T3 (70 minutes). Relations between villagers and pygmies; using pictures and flannelgraph to communicate the gospel; the pygmy musician and evangelist Baloi Epaineto; pygmy love of singing and jokes; problems in developing mature Christians along pygmies; a typical pygmy sermon; other difficulties in building a pygmy church; pygmy worship services and music; more on the importance of molimo; suffering of pygmies during the Simba rebellion; Clapper's activities from 1960 to1966; relations between pygmies, missionaries and other tribes at Oicha; doing work with women prisoners in Kenya and stories of individual prisoners; returning to Zaire in 1966 after the rebellion; destruction of missionary property; suffering of the people at Oicha during the Simba rebellion; pygmy burial practices and practices of other tribes; Clapper's work in the Bible school after the rebellion and her movements until her retirement; problems that polygamy caused among Christian tribes people; spirit worship and curses and church punishments for those practices; being sent away from the Lord's table (communion); other examples of church discipline; Zephaniah Kasali; Jim Bell and the training of African workers; Kasali's strengths and weaknesses as a pastor; names and titles the Zaireans called the missionaries; transition of authority to the nationals in the 1950s and 60s; Clapper's methods of teaching the Bible; difference in missionary life from Zaire to Kenya; changes in the way missionaries relate to national Christians; concerns about the materialism of modern missionaries; memories of the simplicity of missionary life in the 1930s and 1940s; social conflict between modern missionaries and Congolese Christians; problems with short term missionaries; problems caused by missionaries living too well; Clapper's decision to go overseas despite being engaged; her ministry as a single missionary; increasing problems with theft in the Congo; Africa Inland Mission's characteristics as a mission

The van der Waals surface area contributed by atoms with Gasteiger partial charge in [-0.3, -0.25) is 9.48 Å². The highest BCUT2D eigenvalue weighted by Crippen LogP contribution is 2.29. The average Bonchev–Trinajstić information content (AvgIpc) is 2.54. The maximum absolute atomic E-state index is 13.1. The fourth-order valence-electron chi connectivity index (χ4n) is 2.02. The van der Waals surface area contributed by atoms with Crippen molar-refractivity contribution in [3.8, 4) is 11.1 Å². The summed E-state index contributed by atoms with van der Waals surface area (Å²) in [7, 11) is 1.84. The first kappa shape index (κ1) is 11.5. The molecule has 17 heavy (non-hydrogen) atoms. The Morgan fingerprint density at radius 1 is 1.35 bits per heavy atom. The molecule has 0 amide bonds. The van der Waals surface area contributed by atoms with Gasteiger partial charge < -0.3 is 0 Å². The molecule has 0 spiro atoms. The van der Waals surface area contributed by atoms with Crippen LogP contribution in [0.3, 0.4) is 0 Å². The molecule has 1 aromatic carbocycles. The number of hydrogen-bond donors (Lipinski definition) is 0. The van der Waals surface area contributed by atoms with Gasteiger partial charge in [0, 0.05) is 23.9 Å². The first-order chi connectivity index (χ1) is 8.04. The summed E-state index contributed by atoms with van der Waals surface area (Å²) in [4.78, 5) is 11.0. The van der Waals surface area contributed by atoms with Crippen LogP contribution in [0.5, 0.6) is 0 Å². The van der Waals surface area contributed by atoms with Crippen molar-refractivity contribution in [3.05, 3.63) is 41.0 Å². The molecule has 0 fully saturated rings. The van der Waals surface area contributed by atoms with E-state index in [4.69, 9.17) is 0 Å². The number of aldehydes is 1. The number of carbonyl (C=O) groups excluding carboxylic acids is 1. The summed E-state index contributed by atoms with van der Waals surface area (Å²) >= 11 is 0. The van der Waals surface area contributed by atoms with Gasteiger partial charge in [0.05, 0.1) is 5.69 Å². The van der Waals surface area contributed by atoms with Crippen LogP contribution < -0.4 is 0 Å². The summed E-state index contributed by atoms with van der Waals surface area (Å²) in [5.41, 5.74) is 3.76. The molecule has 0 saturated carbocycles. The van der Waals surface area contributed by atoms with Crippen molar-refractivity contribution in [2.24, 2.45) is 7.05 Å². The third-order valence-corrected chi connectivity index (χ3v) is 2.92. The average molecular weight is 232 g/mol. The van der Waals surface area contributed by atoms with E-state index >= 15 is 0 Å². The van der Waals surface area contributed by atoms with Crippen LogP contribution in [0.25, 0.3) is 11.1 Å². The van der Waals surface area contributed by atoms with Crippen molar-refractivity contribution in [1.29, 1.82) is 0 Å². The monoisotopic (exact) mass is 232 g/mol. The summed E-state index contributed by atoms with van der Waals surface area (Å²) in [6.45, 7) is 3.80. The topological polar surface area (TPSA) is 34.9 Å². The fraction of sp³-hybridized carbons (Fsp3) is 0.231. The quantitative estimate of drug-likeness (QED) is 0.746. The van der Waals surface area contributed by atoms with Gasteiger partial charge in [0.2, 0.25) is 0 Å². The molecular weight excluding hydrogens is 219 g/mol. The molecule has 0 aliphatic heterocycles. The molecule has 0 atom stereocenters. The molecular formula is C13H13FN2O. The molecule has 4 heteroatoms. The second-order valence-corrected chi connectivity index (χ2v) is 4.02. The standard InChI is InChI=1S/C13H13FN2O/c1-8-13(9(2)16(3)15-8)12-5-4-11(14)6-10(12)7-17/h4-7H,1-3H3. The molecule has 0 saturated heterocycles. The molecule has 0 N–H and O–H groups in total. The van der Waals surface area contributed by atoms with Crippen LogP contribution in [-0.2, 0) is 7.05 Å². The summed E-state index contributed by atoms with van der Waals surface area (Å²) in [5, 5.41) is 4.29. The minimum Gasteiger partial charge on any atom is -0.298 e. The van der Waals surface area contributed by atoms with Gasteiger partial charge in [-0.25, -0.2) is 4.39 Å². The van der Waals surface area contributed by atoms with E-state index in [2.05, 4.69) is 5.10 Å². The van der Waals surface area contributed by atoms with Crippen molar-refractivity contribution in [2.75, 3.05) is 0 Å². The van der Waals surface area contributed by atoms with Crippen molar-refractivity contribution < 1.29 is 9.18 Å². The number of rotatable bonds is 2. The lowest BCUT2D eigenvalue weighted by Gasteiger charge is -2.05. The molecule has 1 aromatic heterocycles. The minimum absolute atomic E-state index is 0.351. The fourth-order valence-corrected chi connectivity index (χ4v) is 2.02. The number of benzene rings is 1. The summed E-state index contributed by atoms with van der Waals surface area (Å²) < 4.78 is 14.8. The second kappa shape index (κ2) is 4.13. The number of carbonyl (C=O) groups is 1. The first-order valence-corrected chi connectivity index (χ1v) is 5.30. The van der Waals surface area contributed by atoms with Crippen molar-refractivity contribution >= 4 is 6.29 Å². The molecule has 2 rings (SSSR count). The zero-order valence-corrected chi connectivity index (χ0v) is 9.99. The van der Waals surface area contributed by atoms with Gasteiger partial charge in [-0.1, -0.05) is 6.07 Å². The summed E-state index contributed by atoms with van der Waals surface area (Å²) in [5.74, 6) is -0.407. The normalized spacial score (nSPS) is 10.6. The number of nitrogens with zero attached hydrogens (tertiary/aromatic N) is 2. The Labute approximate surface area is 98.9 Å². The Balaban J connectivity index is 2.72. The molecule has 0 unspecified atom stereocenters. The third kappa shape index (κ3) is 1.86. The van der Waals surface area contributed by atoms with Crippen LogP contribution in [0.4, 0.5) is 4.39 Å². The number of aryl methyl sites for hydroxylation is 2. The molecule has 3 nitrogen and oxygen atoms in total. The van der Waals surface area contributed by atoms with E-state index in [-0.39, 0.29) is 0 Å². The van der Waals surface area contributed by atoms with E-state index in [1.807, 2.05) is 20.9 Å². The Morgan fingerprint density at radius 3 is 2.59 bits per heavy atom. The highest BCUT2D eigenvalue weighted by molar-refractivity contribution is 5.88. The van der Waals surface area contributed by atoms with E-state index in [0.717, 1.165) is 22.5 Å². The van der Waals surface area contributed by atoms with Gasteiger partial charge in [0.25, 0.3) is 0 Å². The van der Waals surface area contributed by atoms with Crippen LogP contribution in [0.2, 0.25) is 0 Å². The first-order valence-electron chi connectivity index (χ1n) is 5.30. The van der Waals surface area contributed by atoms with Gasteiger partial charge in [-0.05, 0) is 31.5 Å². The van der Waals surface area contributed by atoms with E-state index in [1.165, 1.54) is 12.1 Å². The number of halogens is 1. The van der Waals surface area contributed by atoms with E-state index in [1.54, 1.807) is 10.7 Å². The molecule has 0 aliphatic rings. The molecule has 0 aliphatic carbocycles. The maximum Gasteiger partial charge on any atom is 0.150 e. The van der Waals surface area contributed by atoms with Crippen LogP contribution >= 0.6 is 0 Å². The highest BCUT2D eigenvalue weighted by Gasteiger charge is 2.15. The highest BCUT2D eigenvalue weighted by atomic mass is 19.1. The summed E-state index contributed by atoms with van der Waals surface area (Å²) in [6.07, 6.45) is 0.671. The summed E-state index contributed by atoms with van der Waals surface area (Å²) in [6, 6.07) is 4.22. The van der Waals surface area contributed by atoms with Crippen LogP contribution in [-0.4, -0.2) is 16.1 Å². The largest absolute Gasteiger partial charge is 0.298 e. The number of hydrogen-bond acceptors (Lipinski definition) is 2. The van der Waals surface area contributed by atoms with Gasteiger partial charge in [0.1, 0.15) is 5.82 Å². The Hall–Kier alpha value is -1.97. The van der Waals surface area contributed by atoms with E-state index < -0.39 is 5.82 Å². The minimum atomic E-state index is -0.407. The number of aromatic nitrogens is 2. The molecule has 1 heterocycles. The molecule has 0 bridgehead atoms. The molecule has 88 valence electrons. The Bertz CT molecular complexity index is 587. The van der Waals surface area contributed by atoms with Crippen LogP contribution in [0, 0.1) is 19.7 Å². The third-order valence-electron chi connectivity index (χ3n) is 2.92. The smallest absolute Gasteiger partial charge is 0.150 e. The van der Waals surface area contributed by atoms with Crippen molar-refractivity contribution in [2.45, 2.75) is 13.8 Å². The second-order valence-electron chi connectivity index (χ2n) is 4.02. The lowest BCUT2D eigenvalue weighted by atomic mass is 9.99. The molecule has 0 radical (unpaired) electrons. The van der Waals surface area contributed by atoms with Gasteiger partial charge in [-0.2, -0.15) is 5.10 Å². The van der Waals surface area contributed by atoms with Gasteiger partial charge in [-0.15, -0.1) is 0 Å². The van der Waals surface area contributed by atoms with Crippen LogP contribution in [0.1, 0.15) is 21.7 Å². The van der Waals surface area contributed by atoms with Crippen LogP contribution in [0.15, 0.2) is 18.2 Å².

T4 (19 minutes). Memories of the evacuation from the Congo in 1960 with Dr. Carl Becker; ideology of the Simba rebels and their hatred of intellectuals; reaction of Congolese to the departure of the missionaries; the difficulty as a missionary of always giving out and not receiving; the many demands on a missionary's time; training provided for Christian women; guarding against moral lapses; socializing among Aim missionaries; missions as a life's work


The material in this collection was given to the BGC Archives by Margaret L. Clapper in January 1993.

Accession: 93-10
January 4, 2001
Robert Shuster

Accession: 93-10
Type of Material: Audio Tapes
The following items are located in the AudioTape file.

T1 - Reel, 3 ips, 65 minutes, one side only. Interview of Margaret Clapper by Paul Ericksen on January 19, 1993, at the Media Retirement Center in Clermont, Florida.

T2 - Reel, 3 ips, 67 minutes, one side only. Continuation of the interview of Margaret Clapper by Paul Ericksen on January 19, 1993, at the Media Retirement Center in Clermont, Florida.

T3 - Reel, 3 ips, 70 minutes, one side only. Conclusion of the interview of Margaret Clapper by Paul Ericksen on January 19, 1993, at the Media Retirement Center in Clermont, Florida.

T4 - Reel, 3 ips, 20 minutes, one side only. Interview of Margaret Clapper by Paul Ericksen on January 22, 1993, at the Media Retirement Center in Clermont, Florida.